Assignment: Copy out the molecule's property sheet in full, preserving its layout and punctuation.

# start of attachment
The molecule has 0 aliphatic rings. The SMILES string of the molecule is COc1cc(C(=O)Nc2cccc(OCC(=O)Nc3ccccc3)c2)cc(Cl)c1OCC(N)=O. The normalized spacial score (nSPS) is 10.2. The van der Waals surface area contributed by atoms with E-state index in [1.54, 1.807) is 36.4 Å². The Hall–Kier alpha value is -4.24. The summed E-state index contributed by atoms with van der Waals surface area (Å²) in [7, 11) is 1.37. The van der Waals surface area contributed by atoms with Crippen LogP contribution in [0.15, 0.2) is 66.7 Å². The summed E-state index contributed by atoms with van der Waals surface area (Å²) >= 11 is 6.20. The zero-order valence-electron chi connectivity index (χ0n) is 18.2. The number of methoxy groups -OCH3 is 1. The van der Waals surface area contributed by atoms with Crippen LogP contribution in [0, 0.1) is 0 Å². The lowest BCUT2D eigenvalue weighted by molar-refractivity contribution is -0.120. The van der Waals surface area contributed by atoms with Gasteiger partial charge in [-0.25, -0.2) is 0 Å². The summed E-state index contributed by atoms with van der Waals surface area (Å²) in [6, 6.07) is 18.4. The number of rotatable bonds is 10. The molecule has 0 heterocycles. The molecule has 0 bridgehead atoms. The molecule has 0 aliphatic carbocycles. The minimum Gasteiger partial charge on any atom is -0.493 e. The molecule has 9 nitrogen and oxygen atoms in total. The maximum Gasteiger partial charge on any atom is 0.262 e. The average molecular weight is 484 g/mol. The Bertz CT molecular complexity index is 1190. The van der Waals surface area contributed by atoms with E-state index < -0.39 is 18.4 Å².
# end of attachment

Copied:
The molecule has 0 aliphatic rings. The SMILES string of the molecule is COc1cc(C(=O)Nc2cccc(OCC(=O)Nc3ccccc3)c2)cc(Cl)c1OCC(N)=O. The normalized spacial score (nSPS) is 10.2. The van der Waals surface area contributed by atoms with E-state index in [1.54, 1.807) is 36.4 Å². The Hall–Kier alpha value is -4.24. The summed E-state index contributed by atoms with van der Waals surface area (Å²) in [7, 11) is 1.37. The van der Waals surface area contributed by atoms with Crippen LogP contribution in [0.15, 0.2) is 66.7 Å². The summed E-state index contributed by atoms with van der Waals surface area (Å²) >= 11 is 6.20. The zero-order valence-electron chi connectivity index (χ0n) is 18.2. The number of methoxy groups -OCH3 is 1. The van der Waals surface area contributed by atoms with Crippen LogP contribution in [0, 0.1) is 0 Å². The lowest BCUT2D eigenvalue weighted by molar-refractivity contribution is -0.120. The van der Waals surface area contributed by atoms with Gasteiger partial charge in [-0.25, -0.2) is 0 Å². The summed E-state index contributed by atoms with van der Waals surface area (Å²) in [6, 6.07) is 18.4. The number of rotatable bonds is 10. The molecule has 0 heterocycles. The molecule has 0 bridgehead atoms. The molecule has 0 aliphatic carbocycles. The minimum Gasteiger partial charge on any atom is -0.493 e. The molecule has 9 nitrogen and oxygen atoms in total. The maximum Gasteiger partial charge on any atom is 0.262 e. The average molecular weight is 484 g/mol. The Bertz CT molecular complexity index is 1190. The van der Waals surface area contributed by atoms with E-state index < -0.39 is 18.4 Å².